The chronic care model (CCM) has been developed to improve the care for patients with chronic conditions like diabetes mellitus type 2 [6]. Disease management programmes (DMPs) consisting of physician training in guideline-adherent therapy, patient education, patient and physician reminders and continuous feedback have been introduced to implement the CCM in practice. While it has been shown that interventions containing at least one component of the CCM are effective in improving care [7], the benefits of DMPs are still discussed controversially. In Germany, the nation-wide mandatory implementation of DMPs by statutory public health insurances may have led to increasing bureaucracy rather than to an improvement in care and therefore the programmes have been criticised widely [8]. Current evaluation studies in Germany appear to reveal benefits of the DMP regarding mortality, but are of limited validity due to selection bias and retrospective methodology [9]. A former evaluation study in Upper Austria showed positive results regarding the effectiveness of disease management. This programme, too, has not been evaluated in a randomised controlled trial, and has been restricted to small samples of highly motivated physicians [10]. Thus, the current evidence base remains insufficient to support a general implementation of DMPs. Large programmes of statutory public health insurances have never been evaluated in randomised controlled studies. Published data of randomised controlled trials of private health insurers and in community health settings show only limited and inconsistent success regarding surrogate measures. To date, only one randomised controlled trial investigating the outcome of a DMP programme has been published [11]. The study demonstrated improvement in glycemic control but had no impact on cardiovascular morbidity and mortality after six years of observation.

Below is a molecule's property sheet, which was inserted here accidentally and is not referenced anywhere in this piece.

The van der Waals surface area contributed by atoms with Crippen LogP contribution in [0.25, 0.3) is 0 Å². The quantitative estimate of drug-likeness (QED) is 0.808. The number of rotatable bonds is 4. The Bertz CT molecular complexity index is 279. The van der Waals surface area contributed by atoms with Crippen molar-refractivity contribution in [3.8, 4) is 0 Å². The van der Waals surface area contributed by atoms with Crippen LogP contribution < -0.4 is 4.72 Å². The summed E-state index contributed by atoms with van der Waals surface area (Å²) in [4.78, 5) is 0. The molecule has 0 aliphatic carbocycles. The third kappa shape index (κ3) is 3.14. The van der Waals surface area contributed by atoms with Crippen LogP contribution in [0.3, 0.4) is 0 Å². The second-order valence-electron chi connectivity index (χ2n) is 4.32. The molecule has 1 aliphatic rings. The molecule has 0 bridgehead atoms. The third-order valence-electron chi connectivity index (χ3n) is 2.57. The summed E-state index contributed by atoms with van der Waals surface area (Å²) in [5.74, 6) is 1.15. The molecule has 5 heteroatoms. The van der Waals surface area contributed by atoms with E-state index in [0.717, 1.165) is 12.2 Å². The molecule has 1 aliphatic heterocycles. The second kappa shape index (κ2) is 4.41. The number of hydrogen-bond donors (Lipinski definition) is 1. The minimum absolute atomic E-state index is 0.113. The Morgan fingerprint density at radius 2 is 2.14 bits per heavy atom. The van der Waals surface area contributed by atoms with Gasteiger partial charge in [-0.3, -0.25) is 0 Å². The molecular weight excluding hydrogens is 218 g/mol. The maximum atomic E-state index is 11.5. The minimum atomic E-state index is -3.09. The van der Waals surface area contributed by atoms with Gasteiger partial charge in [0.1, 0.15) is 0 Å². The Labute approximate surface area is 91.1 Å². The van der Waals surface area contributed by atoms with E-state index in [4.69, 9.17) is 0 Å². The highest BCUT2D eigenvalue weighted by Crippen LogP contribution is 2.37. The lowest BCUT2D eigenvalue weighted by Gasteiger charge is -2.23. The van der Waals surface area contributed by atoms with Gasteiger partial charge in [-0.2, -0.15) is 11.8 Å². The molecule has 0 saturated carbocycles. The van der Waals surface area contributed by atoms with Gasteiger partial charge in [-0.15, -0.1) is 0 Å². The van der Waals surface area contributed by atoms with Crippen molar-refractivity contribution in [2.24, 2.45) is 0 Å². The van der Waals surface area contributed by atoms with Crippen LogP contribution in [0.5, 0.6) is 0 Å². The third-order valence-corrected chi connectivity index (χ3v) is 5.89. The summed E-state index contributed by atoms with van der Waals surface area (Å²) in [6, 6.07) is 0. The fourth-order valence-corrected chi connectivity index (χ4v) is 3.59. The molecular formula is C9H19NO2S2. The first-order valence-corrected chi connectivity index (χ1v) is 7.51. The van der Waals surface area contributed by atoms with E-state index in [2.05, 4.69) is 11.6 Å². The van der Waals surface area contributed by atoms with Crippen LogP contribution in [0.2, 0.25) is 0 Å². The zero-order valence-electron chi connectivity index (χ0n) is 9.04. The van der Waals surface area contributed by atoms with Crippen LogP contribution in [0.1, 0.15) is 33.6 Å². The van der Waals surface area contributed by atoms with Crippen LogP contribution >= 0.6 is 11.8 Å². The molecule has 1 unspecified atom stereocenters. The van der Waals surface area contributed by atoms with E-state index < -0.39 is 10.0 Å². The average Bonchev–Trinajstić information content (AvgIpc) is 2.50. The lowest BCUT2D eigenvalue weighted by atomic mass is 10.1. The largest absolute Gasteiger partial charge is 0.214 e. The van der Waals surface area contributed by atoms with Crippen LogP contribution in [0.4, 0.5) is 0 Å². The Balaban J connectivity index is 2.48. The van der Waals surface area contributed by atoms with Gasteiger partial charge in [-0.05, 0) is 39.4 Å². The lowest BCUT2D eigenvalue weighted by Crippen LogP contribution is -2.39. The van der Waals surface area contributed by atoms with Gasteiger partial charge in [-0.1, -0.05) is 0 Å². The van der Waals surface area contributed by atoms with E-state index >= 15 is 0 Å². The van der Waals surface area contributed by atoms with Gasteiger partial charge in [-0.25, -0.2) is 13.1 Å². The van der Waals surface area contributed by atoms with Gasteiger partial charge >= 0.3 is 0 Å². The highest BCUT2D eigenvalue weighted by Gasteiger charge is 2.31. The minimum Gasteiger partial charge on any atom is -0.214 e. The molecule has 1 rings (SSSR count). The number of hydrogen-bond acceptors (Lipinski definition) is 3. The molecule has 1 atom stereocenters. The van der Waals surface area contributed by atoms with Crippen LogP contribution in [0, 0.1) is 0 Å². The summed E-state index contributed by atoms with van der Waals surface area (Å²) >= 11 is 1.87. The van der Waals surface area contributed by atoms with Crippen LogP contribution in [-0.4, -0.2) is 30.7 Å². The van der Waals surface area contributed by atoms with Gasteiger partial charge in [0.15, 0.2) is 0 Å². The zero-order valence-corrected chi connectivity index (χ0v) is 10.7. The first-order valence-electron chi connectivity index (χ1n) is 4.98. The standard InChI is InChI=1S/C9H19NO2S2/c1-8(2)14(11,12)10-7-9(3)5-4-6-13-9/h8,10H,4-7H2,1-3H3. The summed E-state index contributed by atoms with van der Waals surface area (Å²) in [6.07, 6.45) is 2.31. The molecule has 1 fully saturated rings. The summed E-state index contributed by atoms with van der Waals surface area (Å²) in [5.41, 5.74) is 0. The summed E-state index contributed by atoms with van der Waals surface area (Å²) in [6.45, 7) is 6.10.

In summary, published data on the effectiveness of DMPs for diabetes mellitus type 2 are inconsistent and inconclusive. These findings show the necessity of thorough evaluation of newly designed DMPs by a randomised controlled trial before general implementation. This is especially true for large public programmes that impose additional work on the surgeries involved and additional costs to the health care system. These costs may only be justified, if the effectiveness of the programme is proven.

As public health interventions tend to be complex and context dependent, evaluation of effectiveness must be sufficiently comprehensive to account for this complexity. Randomised controlled trials have been described as the best method for appraising a causal relationship between a complex intervention and clinical outcomes [12]. In several instances such as the implementation process of DMPs by public health insurances in Germany, the chance for a rigorous evaluation was missed due to prior general implementation, leading to persistent scepticism regarding the effectiveness of these programmes.

Nationwide implementation of a DMP for type 2 diabetes called "Therapie aktiv" is currently underway in Austria. We evaluated whether this DMP designed by the Austrian statutory public health insurance leads to an improvement of metabolic control (HbA1c) and process quality of care in adults with diabetes mellitus type 2 compared to controls. This is the first study to evaluate a DMP implemented by statutory public health insurance using a randomised controlled design.

Methods

Design

The study was performed as a pragmatic cluster-randomised controlled superiority trial of a complex intervention with an observation time of one year. Randomization was carried out at the district level of the Salzburg province which resulted in a 3-level cluster design in which the surgery was nested within the district, and patients were nested within the surgeries. Randomisation at the patient level would have lead to contamination effects because a single GP could not treat certain patients according to usual care and others according to the DMP. Randomisation at the GP level would have led to contamination effects because of overlapping patient groups, especially in rural areas.

The study took place in the province of Salzburg with a total population of about 500,000 where the estimated prevalence of type 2 diabetes (about 2.5 to 3%) is lower than the Austrian average [3].

Participants